Over the years I have undertaken commercial photography assignments in literally the four corners of the country. So it was great to land one right on my own doorstep.
With the ending of British Summer Time, many Arklow folk will notice the impressive, multi-coloured lights that light the town’s landmark bridge.
This eye-catching display was created by Warrington-based, public lighting specialists, Ansell Lighting http://www.anselluk.com/. So, when their designer, Luke Semper contacted me the brief was simple: get a photograph that shows the exact colour of the lights, the detailed stonework of the bridge against a dramatic sky at dusk.
Now it all sounds so easy, doesn’t it? The only problem is that a twilight sky, just after sunset is about 1,000 times brighter than the shadows of the darkest part of the bridge. This is far beyond the dynamic range of any camera, digital or film. A ‘straight’ photograph taken would result in a blacked out bridge and a sky so bright that it had no detail, totally disappointing.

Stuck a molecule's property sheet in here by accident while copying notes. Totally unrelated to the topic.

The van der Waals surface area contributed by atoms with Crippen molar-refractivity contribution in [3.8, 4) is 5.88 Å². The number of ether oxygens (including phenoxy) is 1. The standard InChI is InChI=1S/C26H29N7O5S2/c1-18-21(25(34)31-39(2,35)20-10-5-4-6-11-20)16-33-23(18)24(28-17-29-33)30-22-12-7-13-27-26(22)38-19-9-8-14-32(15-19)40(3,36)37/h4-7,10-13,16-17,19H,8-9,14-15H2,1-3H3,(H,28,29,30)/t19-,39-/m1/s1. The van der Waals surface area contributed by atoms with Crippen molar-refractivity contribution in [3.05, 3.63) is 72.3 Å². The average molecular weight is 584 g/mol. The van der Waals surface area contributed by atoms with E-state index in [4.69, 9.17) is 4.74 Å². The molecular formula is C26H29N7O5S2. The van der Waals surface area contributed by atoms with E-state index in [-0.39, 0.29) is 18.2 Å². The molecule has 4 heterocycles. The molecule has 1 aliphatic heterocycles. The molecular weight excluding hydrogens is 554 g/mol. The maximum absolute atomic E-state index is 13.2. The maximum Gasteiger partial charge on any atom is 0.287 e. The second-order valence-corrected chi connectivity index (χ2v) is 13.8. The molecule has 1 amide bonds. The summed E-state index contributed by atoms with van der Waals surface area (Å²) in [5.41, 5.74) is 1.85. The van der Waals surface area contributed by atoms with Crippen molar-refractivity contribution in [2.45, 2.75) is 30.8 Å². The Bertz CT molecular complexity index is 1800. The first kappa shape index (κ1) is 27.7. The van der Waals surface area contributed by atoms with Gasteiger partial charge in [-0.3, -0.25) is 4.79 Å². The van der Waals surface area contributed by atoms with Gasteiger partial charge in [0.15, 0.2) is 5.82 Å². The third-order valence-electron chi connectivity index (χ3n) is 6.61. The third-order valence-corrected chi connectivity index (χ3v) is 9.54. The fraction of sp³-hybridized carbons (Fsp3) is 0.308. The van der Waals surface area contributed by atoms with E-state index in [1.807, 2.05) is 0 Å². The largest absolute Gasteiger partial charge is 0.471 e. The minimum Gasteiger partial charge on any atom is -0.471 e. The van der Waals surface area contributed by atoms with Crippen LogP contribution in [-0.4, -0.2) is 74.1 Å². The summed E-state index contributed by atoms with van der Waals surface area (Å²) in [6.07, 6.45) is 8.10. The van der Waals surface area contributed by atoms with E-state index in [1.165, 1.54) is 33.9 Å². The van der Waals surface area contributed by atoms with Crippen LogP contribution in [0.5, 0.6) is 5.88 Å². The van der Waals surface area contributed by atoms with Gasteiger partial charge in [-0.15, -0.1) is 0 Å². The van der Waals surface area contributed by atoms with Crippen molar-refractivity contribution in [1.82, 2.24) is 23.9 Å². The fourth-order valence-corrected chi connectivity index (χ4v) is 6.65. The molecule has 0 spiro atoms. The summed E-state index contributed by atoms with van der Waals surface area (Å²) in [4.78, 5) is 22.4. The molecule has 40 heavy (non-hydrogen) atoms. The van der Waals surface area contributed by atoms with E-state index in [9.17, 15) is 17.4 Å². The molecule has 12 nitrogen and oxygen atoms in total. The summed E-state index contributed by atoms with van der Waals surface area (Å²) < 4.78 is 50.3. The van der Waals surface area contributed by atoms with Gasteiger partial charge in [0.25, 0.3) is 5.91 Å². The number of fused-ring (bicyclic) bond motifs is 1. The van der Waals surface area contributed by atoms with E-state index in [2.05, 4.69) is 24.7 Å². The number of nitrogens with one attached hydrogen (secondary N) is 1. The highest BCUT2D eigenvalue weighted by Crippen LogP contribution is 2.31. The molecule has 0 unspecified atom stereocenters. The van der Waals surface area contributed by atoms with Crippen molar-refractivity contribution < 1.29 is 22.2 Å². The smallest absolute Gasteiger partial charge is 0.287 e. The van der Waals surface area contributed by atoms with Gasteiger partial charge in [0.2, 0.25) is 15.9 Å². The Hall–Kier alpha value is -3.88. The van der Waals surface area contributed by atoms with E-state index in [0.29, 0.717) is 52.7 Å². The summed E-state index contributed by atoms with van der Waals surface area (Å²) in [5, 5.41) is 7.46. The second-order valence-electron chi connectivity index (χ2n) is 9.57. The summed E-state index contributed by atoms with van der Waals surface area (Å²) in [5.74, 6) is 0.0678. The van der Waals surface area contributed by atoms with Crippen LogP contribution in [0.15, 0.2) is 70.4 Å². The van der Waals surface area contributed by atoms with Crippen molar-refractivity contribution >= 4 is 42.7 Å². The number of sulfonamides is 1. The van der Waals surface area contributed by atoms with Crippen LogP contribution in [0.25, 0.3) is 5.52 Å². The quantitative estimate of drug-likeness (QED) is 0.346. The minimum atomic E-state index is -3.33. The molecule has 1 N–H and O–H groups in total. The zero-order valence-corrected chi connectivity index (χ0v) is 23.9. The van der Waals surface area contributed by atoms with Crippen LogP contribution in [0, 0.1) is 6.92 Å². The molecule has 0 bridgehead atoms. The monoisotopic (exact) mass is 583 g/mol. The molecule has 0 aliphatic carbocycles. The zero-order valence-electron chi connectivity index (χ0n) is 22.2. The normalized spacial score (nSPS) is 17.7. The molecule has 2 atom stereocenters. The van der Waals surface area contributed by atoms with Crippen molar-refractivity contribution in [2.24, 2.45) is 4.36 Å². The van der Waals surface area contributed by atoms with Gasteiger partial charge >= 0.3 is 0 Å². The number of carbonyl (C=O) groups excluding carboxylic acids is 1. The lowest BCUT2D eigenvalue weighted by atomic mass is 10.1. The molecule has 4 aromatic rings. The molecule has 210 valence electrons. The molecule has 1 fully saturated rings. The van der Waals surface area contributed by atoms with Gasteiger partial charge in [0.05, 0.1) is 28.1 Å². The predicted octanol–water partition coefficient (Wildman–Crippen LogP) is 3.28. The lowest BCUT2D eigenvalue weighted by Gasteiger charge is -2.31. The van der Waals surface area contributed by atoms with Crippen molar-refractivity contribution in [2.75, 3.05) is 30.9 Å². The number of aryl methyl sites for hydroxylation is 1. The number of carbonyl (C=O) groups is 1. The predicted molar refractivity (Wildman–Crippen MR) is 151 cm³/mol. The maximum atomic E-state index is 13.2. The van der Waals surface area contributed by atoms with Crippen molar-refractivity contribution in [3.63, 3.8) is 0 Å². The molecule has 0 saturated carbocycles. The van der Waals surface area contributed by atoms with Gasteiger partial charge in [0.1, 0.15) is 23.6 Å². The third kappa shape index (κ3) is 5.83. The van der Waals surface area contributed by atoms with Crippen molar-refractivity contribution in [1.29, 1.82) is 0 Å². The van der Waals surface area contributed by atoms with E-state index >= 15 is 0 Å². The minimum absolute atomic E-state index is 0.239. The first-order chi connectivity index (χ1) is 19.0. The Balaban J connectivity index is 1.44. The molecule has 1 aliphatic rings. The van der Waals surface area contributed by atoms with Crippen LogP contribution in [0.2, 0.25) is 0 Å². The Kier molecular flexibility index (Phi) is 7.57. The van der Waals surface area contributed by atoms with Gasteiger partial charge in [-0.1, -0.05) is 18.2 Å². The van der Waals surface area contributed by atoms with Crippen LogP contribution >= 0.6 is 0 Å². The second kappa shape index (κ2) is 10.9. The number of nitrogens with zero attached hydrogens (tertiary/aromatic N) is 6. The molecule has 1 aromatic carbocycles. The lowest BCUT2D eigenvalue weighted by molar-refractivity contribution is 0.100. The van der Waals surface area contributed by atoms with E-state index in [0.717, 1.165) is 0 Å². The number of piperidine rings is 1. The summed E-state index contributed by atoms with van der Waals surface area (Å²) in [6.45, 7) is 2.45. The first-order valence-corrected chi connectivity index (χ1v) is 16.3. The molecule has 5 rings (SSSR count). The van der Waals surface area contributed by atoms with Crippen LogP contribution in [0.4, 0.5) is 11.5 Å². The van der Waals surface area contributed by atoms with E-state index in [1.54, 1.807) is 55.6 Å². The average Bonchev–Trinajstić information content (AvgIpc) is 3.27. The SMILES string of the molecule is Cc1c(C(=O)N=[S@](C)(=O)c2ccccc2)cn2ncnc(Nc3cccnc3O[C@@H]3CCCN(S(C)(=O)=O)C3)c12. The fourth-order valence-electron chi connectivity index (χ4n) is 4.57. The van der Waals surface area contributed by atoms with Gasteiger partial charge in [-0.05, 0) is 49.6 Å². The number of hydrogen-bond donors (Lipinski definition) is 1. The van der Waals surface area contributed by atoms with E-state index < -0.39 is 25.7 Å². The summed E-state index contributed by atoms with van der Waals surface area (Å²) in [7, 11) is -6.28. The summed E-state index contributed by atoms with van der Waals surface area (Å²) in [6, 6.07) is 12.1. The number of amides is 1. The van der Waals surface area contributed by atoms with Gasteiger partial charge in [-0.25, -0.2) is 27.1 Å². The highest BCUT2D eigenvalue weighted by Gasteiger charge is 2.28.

I had to put on my thinking cap with this one, but there was a solution.
Firstly, I had to check the weather map to see when there would be an area of high pressure covering Ireland. I was in luck. the following weekend’s forecast promised just such conditions. High pressure not only brings settled weather but dramatic sunsets, beloved of landscape painters and photographers.
The brightness range problem was easier to get around. I waited till just after lightening up time, while there was still beautiful colours in the sky, I made a series of exposures for each element of the picture: the dark arches, the lights, and finally, the brilliant sky.
The final result was blended in Photoshop to get a seamless gradation of all the elements of the scene. You can see many more examples of twilight images on https://www.robertmullan.com/Architecture/The-Built-Eviornment/